What are the
international implications of this threat? Should we be more worried about
certain regions, or is this a concern for any country with nuclear weapons?
The threat applies to all nuclear-armed states, but it
seems to be most serious for countries that keep systems on high alert–ready to
be used quickly; countries where nuclear and conventional weapons share command
and control and early warning systems; countries that exist in a heightened
threat environment; and countries that are geographically close to each other
making warning times shorter. Although the nuclear-cyber nexus is therefore
perhaps most pronounced in the U.S.-Russia and U.S.-China relationships,
perhaps the greatest worry is in South Asia. The threat is also dependent on
how digitally sophisticated and networked a nation’s nuclear systems are;
older, simpler systems with less pressure placed upon them will probably be
In the race to
protect nuclear weapons systems from hackers, who is winning?
Because so much of this information is classified,
it’s hard to tell. But it seems to me that states have (finally) woken up to
the possibly of hackers interfering with nuclear weapons systems in recent
years and have begun to include this in their planning. However, the move
toward more complex and interconnected systems for nuclear weapons and nuclear
weapons management is, in my opinion, a dangerous development that will
increase the risks of hackers getting in or simply of things going wrong. This is because more complex systems
will contain more software bugs and will be more difficult to understand, which
in turn increases the likelihood of mistakes, accidents and unintended
consequences. This is especially the case during a crisis where these systems will
be under enormous strain a time pressure.
don’t remember the Cold War, but they are very in touch with cyber-related
issues. How can we get more young people involved in understanding and helping
to address the cyber-nuclear threat?
I think one of the things that has worked really well
in the past when it comes to raising public awareness and the consciousness of
young people in particular, is the use of films and TV dramas. Dr Strangelove, Threads, War Games, When the Wind Blows, and The Day After Tomorrow, all raised
awareness of the nuclear threat in the past, and this might be a good way
forward today. Eric Schlosser’s book and film, Command and Control, have been really good in this regard, and I
would like to see more.
What should world
leaders be doing to address this threat?
The first thing is to recognize that this is an
international challenge–no country benefits from hackers getting into nuclear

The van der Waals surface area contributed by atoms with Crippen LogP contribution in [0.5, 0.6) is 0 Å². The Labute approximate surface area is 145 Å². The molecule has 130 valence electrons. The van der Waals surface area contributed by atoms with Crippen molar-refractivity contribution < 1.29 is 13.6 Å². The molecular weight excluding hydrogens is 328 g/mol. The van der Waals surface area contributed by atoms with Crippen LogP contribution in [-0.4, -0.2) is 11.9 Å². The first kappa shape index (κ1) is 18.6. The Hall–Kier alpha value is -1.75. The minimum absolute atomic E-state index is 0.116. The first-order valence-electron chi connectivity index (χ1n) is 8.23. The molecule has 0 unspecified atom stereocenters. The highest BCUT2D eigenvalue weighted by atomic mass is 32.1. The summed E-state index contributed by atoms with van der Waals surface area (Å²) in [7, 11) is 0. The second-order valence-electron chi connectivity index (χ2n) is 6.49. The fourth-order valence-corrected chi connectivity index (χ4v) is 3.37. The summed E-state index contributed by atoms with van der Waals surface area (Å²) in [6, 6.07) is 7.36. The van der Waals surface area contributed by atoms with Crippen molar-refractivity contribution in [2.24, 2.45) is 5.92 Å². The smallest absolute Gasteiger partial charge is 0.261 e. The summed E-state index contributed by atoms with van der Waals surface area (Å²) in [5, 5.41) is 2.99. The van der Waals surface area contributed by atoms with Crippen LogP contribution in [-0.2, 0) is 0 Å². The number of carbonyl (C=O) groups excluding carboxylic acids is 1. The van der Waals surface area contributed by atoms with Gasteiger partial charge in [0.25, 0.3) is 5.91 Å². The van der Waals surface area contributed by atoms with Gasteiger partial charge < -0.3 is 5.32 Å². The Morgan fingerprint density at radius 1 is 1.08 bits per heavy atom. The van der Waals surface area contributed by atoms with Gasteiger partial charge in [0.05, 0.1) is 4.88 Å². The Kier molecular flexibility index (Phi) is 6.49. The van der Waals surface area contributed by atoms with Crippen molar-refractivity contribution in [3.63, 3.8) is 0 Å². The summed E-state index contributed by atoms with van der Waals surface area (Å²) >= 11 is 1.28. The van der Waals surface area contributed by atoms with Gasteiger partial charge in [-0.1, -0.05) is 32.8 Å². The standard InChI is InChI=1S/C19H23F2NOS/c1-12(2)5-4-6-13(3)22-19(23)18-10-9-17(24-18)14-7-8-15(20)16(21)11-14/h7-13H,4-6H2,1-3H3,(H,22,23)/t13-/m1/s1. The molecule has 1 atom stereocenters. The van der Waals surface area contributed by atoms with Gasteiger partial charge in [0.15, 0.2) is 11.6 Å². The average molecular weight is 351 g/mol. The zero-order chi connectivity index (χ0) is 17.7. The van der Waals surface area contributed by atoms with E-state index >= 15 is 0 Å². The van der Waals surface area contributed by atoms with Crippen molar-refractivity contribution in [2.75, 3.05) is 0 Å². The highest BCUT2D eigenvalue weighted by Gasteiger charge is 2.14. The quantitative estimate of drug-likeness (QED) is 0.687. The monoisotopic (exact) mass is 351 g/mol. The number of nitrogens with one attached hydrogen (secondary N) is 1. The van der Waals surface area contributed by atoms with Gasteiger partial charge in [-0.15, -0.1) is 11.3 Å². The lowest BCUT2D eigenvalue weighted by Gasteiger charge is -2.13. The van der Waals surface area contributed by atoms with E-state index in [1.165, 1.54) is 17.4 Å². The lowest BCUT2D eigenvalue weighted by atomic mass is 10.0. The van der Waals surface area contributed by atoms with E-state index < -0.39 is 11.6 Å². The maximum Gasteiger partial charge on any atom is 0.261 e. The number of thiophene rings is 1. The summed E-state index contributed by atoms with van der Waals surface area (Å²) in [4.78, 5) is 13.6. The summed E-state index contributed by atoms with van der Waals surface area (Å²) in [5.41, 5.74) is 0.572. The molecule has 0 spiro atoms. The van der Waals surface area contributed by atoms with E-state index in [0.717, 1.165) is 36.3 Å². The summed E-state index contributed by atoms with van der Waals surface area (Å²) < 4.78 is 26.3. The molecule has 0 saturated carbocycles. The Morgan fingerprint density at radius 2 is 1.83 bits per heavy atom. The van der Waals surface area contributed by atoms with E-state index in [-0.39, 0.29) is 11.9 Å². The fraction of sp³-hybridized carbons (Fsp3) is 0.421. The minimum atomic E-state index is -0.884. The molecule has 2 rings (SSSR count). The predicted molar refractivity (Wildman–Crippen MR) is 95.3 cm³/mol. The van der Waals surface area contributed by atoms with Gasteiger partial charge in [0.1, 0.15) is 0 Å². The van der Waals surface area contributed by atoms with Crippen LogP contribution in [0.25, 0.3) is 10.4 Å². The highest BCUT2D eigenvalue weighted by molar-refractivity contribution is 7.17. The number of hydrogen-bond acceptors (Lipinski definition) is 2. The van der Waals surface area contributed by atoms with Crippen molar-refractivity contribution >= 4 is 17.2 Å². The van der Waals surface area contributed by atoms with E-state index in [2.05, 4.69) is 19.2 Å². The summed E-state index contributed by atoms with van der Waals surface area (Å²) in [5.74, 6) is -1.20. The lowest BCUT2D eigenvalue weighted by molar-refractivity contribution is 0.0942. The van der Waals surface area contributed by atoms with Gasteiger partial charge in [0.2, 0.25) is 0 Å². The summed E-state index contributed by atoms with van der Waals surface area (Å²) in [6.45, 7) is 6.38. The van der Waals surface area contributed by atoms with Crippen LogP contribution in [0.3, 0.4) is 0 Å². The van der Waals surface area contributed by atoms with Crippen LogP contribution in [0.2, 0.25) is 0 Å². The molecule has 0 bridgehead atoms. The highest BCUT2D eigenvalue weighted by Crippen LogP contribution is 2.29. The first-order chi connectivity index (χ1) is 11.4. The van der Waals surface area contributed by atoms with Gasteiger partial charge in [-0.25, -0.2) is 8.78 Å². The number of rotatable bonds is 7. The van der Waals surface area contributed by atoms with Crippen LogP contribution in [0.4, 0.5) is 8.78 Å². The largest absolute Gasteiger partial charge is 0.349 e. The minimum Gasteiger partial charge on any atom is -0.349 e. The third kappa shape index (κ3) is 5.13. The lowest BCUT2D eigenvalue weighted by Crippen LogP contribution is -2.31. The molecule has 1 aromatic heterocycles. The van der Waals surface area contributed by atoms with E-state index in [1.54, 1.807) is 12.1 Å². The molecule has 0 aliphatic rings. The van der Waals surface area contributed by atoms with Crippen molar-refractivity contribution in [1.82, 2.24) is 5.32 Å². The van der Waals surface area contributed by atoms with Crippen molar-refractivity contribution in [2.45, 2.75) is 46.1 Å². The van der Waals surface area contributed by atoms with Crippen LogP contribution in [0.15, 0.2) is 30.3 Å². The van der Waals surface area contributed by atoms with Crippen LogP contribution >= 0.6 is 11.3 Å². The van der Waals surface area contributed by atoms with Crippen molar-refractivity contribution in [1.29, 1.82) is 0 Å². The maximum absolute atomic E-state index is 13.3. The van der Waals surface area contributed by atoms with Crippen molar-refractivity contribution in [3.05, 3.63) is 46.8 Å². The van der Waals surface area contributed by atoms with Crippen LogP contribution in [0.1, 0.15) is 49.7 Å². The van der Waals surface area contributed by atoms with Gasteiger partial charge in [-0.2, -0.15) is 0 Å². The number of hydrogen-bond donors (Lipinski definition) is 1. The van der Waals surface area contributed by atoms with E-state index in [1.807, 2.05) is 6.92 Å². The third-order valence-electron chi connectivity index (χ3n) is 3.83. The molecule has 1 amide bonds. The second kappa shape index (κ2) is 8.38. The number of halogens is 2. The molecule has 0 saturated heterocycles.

systems and causing inadvertent or mistaken nuclear use. Some experts have
suggested a moratorium prohibiting attacks on nuclear command and control systems
to which all could sign up. Another option is to share best practices and
intelligence on threats to nuclear systems. It might also be a good idea to
start including discussions of cyber threats as part of broader nuclear arms
control talks–this might begin with some type of agreement about how the term “cyber”
is understood, what it includes, and how it is being used if we are to move
forward on any of these initiatives.
Above all, I would recommend that all nuclear-armed
states keep their nuclear systems secure
(well protected, isolated from the Internet, etc.), simple (avoiding digital complexity and unnecessary added
functionality and pressures), and separate
(from other weapons and control systems), in order to minimize the potential
Are there any
silver linings? Do you see any hope for progress on this issue?
Yes. The fact we are talking about it today is a good
start—governments officials, academics, and the media have clearly woken up to
this new challenge, and although work and thinking on the threat is just
beginning, we are certainly heading in the right direction.
If you could
tell the world one thing about this threat, what would it be?
The cyber threat to nuclear systems is unquestionably
real, but it is far more nuanced than it is often portrayed. For example, the
biggest risk by far is that of cyber-nuclear espionage—that is, stealing
nuclear operational or design secrets. Also, states are much more likely to
seek to disrupt or disable an opponent’s nuclear systems
than seek to cause a launch or explosion. Finally, although the risk of a third
party or cyber-terrorists hacking into a nuclear system and causing a launch is
real, it is arguably easier for, and more likely, that these groups will seek
to precipitate or deepen a nuclear crisis or cause inadvertent or mistaken nuclear